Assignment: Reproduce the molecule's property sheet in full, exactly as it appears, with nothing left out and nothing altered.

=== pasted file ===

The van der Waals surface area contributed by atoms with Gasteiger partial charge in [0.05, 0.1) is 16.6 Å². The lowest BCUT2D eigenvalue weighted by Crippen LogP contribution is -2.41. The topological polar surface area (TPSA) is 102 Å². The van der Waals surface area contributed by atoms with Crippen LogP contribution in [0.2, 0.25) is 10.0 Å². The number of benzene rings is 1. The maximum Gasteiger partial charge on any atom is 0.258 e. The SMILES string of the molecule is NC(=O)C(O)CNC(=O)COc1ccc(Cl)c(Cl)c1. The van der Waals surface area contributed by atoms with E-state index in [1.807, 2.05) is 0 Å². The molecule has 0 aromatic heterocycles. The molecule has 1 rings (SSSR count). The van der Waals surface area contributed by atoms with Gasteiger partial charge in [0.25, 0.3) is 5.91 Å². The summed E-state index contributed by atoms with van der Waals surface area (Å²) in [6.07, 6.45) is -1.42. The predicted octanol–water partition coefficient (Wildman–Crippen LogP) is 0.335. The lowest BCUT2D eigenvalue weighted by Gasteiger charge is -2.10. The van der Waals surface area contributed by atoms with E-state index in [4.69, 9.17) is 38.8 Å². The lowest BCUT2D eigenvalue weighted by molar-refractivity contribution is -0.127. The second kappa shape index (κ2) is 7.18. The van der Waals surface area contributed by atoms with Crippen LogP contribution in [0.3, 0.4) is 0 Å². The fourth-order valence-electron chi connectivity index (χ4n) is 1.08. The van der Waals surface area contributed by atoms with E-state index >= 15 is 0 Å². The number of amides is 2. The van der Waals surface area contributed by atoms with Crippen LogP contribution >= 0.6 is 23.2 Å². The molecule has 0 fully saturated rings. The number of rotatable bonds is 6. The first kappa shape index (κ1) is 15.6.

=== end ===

The van der Waals surface area contributed by atoms with Gasteiger partial charge in [0.05, 0.1) is 16.6 Å². The lowest BCUT2D eigenvalue weighted by Crippen LogP contribution is -2.41. The topological polar surface area (TPSA) is 102 Å². The van der Waals surface area contributed by atoms with Crippen LogP contribution in [0.2, 0.25) is 10.0 Å². The number of benzene rings is 1. The maximum Gasteiger partial charge on any atom is 0.258 e. The SMILES string of the molecule is NC(=O)C(O)CNC(=O)COc1ccc(Cl)c(Cl)c1. The van der Waals surface area contributed by atoms with E-state index in [1.807, 2.05) is 0 Å². The molecule has 0 aromatic heterocycles. The molecule has 1 rings (SSSR count). The van der Waals surface area contributed by atoms with Gasteiger partial charge in [0.25, 0.3) is 5.91 Å². The summed E-state index contributed by atoms with van der Waals surface area (Å²) in [6.07, 6.45) is -1.42. The predicted octanol–water partition coefficient (Wildman–Crippen LogP) is 0.335. The lowest BCUT2D eigenvalue weighted by Gasteiger charge is -2.10. The van der Waals surface area contributed by atoms with E-state index in [4.69, 9.17) is 38.8 Å². The lowest BCUT2D eigenvalue weighted by molar-refractivity contribution is -0.127. The second kappa shape index (κ2) is 7.18. The van der Waals surface area contributed by atoms with Crippen LogP contribution in [0.3, 0.4) is 0 Å². The fourth-order valence-electron chi connectivity index (χ4n) is 1.08. The van der Waals surface area contributed by atoms with E-state index >= 15 is 0 Å². The number of amides is 2. The van der Waals surface area contributed by atoms with Crippen LogP contribution >= 0.6 is 23.2 Å². The molecule has 0 fully saturated rings. The number of rotatable bonds is 6. The first kappa shape index (κ1) is 15.6.